The 2023 Survey of Economists
What is in store for the UK economy in 2023? Our Director Jagjit Chadha and our Deputy Director for Macroeconomic Modelling and Forecasting, Stephen Millard contributed to the annual survey published earlier this week by the Financial Times. We have grouped their answers in this blog.
- UK economy: Will the UK economy outpace or lag behind other developed economies in 2023 and how will it feel for households?
Jagjit: It will be a very difficult year for households, particularly those at the lower end of the income distribution. As there is a sharp fall in real disposable income, that will exhaust savings that will also be depleted by rising housing costs. Given the regional distribution of income, this will also act as a regional-specific shock that will increase the pressure to act on “levelling up”.
Stephen: The UK is likely to grow — but by very little — over 2023 and this will be roughly in line with other developed economies. Unfortunately, with real incomes continuing to fall, it will feel like a very tough year for households.
- Monetary policy: How tough will the Bank of England need to be in 2023 to curb inflation?
Jagjit: Base effects will lead to a rapid fall in inflation from the middle of next year. That is very much baked in, save a further escalation in energy prices or a fall in sterling. The BoE will have to be consistent in signalling a wish to bring inflation down to levels consistent with price stability but there is no need to jump in rapid steps to something much higher than 4 per cent. A gradual move with some leeway to move up or down the terminal level ought to bring inflation down in 2024 to something like 2 per cent, without leading to an unnecessarily large fall in demand.
Stephen: The MPC need to continue raising rates into 2023 if they are to curb inflation. I expect rates to reach 4.75 per cent by the time of their meeting in June.
- Fiscal policy: Will the government need to announce further tax raises in 2023 to maintain sound public finances?
Jagjit: Given national preferences for a better health and social care system, a need to build infrastructure and an increase in debt service costs, there is a need to raise taxes in line with total managed expenditure. The earlier this is done, the more we will be protected against any further negative income shocks.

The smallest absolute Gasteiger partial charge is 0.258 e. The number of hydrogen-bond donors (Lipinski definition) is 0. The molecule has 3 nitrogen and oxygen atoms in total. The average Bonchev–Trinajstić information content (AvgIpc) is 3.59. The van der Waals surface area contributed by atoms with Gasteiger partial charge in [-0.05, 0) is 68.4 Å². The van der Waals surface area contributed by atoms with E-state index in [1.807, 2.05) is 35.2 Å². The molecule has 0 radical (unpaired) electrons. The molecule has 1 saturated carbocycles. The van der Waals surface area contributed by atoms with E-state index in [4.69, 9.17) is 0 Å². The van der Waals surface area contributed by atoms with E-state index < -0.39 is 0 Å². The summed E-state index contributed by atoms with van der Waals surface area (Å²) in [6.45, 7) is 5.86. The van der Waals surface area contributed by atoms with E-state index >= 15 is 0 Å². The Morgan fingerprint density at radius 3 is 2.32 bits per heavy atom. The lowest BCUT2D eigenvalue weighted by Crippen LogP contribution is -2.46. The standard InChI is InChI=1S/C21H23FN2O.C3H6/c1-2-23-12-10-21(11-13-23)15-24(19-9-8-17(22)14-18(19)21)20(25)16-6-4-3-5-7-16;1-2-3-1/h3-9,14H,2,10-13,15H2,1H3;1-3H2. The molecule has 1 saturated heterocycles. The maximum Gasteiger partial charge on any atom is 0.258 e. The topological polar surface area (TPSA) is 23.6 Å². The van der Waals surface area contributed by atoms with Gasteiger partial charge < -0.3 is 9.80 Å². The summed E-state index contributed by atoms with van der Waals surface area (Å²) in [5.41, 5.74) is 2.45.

Stephen: Given the falls in real income for households over the coming year, I can’t imagine that the government will announce any further tax raises. If the fiscal position worsens by more than is already expected, then they may announce tax rises for 2024 or beyond or they may change their ‘fiscal target’ to improve the fiscal position.
- Reasons to be cheerful: Will we see green shoots of recovery starting by the end of 2023?
Jagjit: Bank rate may not have to rise as high as the market currently expects to bring inflation on to a path to price stability. As the year progresses, we may also start to see labour market participation increase as savings deplete and the threats from Covid recede. Both of these events may create some further fiscal room.
Stephen: I am expecting the UK economy to be in recovery by the end of 2023. But I do not expect this recovery to be one in which the economy grows particularly strongly. It will just stop contracting!
- In perspective: What is the best historical comparison for the downturn the UK faces in the year ahead?
Jagjit: Interesting question. In 1726, the British economy suffered its third recession of the decade. A number of shocks contributed to the downturn. Real GDP fell by 3 per cent in 1726 and by 0.6 per cent in 1727. The downturn was quite diffuse. Source: “Dating Business Cycles in the United Kingdom, 1700-2010”, Stephen Broadberry, Jagjit Chadha, Jason Lennard and Ryland Thomas, Economic History Review (forthcoming).
Stephen: Hard to think of an exact comparison. Maybe the early 1990s recession, although the fall in real income at that time was much less than the fall in 2022-23.
- Is there anything else you would like to tell us?
Jagjit: The country seems likely to continue with anaemic growth for some years to come. This will contribute to a widening of household and regional inequalities in the absence of a decisive and sustained policy response, which seems unlikely given the events of the “mini” Budget and the caution that has subsequently been adopted.